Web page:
5. Teach, practice, and model coping strategies. There are many strategies for coping with difficult feelings, such as taking a break, doing a physical activity, and deep breathing. Find a strategy that your child is more inclined to do and engage in a regular practice of it outside of challenging situations. Model using a coping strategy yourself in moments of frustration and reinforce any attempts your child makes to use a strategy to de-escalate.
6. It is tempting to use time-outs when our children express emotions or have behaviors that are over the top and unacceptable. However, it is in these very moments of anger, defiance, or limit testing that our children need our calm presence and guidance the most. Using a time-in instead of a time-out means making a choice to attune to the difficult feelings of the child in that moment in order to help them work through it. It is the simple act of sitting with your child and empathizing with how they feel, without changing your stance on the boundaries you’ve placed or the behaviors you have deemed unacceptable. It allows children to connect and feel that their needs are being considered, even if the ultimate outcome does not change.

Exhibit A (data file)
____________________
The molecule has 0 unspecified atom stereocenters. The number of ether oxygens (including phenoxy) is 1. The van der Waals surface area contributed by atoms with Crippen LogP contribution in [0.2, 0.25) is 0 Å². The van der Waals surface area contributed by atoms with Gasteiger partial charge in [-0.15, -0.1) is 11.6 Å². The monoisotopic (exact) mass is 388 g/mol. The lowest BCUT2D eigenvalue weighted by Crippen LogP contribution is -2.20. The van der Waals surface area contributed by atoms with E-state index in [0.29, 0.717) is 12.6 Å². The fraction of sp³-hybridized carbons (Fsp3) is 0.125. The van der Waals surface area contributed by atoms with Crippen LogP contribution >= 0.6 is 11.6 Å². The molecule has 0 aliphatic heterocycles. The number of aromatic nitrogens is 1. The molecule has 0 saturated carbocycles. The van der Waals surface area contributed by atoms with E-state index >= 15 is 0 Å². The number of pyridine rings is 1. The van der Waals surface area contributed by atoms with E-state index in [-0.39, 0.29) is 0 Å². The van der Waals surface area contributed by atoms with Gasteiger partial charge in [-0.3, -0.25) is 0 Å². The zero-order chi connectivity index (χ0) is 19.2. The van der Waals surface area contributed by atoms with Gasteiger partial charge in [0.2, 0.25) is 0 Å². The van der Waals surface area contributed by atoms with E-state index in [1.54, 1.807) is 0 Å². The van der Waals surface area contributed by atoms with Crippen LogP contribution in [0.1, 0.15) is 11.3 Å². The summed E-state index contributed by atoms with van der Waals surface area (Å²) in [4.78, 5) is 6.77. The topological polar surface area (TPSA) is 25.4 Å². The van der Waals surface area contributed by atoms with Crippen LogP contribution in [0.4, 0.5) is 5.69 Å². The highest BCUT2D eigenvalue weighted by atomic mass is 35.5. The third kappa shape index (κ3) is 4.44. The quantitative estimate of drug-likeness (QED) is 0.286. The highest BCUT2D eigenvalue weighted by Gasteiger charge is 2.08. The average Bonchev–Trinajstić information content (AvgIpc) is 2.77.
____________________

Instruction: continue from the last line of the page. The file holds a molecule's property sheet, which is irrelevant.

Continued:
The work of supporting children to develop their capacity for emotional regulation asks much of us as parents. It is arguably one of the most challenging aspects of parenting, as it requires for us to manage our own feelings of anger, hurt, frustration, disappointment, etc. in the best way possible. We have to be able to successfully manage our own emotions during points when our children seem determined to push our buttons until we reach a tipping point. If we can use our own tools for coping, remaining calm, and not taking things personally, we can build a solid foundation upon which our children can develop their own coping strategies effectively.